Men and women are accepting — and even embracing — the increasing role of women in the workplace, but many are still struggling with the repercussions on family life.
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Those are some of the findings of a nationwide survey released Thursday in conjunction with a major report on the status of women by Maria Shriver and the Center for American Progress.
"The Shriver Report: A Woman’s Nation Changes Everything" takes an in-depth look at what has happened, and what still needs to happen, now that women make up virtually half the work force, up from about one-third of the work force 40 years ago.
The survey found that around three-quarters of men and women believe that the growing presence of women in the workplace has been very or somewhat positive for American society and the economy.
Both men and women generally said they believe women can be equal partners in work, regardless of family responsibilities. For example, nearly 45 percent of men and 56 percent of women surveyed strongly disagreed with the notion that mothers cannot be as productive at work as people without children.
On a personal level, men and women are dealing with the increase in dual-earning households by negotiating family schedules, duties and responsibilities — in fact, 40 percent of those surveyed said they coordinate such tasks daily.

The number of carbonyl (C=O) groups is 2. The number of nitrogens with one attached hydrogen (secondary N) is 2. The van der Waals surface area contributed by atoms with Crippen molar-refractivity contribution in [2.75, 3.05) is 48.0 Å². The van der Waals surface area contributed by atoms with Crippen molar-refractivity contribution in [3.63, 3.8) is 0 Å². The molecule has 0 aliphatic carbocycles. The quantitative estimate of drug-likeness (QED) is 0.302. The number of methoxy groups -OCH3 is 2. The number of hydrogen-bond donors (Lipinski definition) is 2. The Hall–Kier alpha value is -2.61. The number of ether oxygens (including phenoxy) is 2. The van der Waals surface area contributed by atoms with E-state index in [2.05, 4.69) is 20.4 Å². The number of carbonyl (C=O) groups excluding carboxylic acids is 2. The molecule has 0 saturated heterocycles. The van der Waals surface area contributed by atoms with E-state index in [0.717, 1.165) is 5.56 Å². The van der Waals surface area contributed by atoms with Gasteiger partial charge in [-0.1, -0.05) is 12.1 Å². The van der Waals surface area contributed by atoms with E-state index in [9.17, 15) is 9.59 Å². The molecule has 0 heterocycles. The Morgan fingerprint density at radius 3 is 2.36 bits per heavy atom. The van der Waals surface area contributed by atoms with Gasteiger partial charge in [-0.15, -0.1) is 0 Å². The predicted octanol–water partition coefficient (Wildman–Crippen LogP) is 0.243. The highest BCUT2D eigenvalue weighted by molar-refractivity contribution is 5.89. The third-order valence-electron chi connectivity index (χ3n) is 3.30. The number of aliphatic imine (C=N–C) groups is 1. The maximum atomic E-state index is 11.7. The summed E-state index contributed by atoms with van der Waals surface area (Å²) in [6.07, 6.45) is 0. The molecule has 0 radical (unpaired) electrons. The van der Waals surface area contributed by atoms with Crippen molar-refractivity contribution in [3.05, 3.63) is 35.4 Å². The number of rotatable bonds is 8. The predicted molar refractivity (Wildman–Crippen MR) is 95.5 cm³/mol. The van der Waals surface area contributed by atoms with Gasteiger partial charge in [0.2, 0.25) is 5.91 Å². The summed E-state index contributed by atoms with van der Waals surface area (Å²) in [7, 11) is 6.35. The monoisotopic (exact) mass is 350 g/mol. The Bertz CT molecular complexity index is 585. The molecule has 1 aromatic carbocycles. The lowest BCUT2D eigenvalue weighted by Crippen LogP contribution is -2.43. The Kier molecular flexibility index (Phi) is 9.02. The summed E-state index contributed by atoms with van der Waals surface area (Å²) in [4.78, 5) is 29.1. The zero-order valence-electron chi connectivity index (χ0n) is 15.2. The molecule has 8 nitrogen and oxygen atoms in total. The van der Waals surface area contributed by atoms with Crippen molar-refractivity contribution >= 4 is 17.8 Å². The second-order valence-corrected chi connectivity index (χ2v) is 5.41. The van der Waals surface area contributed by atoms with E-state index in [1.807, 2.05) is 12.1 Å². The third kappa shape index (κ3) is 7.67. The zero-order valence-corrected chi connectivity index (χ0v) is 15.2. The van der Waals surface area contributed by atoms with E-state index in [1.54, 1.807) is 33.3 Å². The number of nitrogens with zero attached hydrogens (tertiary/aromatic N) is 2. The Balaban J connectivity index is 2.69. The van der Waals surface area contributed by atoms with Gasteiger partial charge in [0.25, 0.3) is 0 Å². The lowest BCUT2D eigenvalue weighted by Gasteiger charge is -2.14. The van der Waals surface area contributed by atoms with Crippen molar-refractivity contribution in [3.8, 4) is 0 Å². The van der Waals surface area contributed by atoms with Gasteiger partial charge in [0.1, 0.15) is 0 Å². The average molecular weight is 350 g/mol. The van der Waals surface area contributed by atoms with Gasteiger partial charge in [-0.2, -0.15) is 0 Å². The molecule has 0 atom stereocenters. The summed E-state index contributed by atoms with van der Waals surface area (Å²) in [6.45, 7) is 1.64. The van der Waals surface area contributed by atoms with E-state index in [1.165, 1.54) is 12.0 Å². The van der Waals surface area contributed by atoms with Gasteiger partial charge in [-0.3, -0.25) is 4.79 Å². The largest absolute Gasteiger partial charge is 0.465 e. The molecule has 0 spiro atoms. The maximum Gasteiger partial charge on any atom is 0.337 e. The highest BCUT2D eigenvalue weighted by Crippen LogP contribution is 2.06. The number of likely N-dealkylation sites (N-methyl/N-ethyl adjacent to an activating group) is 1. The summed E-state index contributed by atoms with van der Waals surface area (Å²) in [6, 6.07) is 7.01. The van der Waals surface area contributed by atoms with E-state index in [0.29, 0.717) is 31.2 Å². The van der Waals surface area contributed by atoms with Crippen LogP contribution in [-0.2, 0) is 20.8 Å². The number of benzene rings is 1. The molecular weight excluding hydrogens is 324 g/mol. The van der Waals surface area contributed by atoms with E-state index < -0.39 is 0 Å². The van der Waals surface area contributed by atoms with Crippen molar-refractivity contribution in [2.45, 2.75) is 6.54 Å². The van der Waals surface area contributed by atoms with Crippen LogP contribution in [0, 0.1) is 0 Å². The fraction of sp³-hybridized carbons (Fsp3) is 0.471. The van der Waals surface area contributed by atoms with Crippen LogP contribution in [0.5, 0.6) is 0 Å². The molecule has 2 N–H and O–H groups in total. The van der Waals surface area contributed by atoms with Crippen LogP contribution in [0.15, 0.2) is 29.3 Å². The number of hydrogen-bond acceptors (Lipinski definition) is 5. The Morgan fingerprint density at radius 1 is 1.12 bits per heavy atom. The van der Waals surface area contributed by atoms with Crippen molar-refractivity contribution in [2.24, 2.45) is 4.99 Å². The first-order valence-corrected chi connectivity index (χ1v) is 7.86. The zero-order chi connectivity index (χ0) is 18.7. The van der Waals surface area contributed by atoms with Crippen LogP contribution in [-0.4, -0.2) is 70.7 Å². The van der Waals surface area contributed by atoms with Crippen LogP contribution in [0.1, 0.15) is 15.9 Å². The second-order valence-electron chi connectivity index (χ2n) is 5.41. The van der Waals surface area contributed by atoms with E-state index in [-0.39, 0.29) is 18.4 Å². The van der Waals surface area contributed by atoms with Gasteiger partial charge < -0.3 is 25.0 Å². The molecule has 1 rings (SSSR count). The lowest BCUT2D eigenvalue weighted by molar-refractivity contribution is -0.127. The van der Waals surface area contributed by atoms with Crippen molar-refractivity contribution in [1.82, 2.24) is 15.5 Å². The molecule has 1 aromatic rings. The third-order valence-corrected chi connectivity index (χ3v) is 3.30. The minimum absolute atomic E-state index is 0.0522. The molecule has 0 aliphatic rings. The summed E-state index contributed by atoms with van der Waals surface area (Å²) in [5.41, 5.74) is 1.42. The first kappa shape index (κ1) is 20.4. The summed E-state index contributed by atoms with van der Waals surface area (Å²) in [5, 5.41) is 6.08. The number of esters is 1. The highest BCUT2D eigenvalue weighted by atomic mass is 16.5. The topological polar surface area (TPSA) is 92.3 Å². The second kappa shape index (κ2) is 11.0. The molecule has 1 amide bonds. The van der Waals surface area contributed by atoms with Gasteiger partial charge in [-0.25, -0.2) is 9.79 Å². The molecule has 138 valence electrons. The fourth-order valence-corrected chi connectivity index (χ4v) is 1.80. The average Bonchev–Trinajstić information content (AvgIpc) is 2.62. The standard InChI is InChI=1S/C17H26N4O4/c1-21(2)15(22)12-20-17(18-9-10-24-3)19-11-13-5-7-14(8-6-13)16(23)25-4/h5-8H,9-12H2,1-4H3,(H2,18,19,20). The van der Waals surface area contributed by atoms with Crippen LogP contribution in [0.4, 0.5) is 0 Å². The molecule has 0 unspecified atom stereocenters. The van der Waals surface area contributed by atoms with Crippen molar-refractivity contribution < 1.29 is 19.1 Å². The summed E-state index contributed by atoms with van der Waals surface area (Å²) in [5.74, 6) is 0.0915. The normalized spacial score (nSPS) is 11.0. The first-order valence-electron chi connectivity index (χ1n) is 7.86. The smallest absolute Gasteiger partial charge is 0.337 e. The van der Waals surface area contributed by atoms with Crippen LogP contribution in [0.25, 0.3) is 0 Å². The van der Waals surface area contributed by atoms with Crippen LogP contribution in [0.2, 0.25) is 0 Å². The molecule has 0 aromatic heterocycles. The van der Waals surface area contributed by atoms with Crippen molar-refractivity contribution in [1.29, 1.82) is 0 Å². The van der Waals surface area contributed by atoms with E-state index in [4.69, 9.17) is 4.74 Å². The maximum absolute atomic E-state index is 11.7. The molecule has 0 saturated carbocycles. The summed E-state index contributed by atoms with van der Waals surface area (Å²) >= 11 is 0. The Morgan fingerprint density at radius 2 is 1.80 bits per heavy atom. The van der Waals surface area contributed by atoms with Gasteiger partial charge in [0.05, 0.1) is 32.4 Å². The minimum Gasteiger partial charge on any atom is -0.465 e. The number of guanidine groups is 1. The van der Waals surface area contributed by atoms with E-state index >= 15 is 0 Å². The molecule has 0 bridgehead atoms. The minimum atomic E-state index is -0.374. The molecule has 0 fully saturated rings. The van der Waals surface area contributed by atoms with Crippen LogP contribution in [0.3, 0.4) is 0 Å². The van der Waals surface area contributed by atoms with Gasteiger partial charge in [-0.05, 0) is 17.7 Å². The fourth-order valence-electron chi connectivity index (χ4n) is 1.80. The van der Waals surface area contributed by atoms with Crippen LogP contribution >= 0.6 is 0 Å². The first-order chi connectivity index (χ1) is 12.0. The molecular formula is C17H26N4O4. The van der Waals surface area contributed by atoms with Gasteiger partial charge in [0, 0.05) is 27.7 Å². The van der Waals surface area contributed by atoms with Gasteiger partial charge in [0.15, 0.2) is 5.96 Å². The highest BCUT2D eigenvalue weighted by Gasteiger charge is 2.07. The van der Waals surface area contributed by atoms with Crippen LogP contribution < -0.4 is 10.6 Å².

But such negotiations do not necessarily appear to be breeding acrimony. Both genders overwhelmingly said they do not feel the increase of women in the work force means men have "lost the battle of the sexes."
"It’s not one gender trying to win out over the other," said John Halpin, a senior fellow with the Center for American Progress, a liberal-leaning think tank.
The nationwide telephone survey of 3,413 adults, conducted by The Rockefeller Foundation in collaboration with Time magazine and the Center for American Progress, had a margin of error of two percentage points.
Concerns about family life
As more women enter the work force, the survey shows continuing concern for how the trend is affecting their children and home life. Sixty-five percent of men and women surveyed felt that the decrease in children growing up with a stay-at-home parent has been somewhat or very negative for American society.
“Both men and women are concerned about what’s happening to families when everybody’s at work,” said Heather Boushey, senior economist with the Center for American Progress and a lead researcher on the A Woman’s Nation project.
The survey clearly showed that men and women would like more help with these challenges, particularly when it comes to taking care of children and elderly parents.
Forty-two percent of women, and 36 percent of men, said there had been a time when they wanted to take time off from work to care for a child but were unable to do so.
More than 50 percent of men and women strongly agreed that businesses should be required to pay for family and medical leave, and nearly half strongly agreed that businesses should provide more childcare benefits.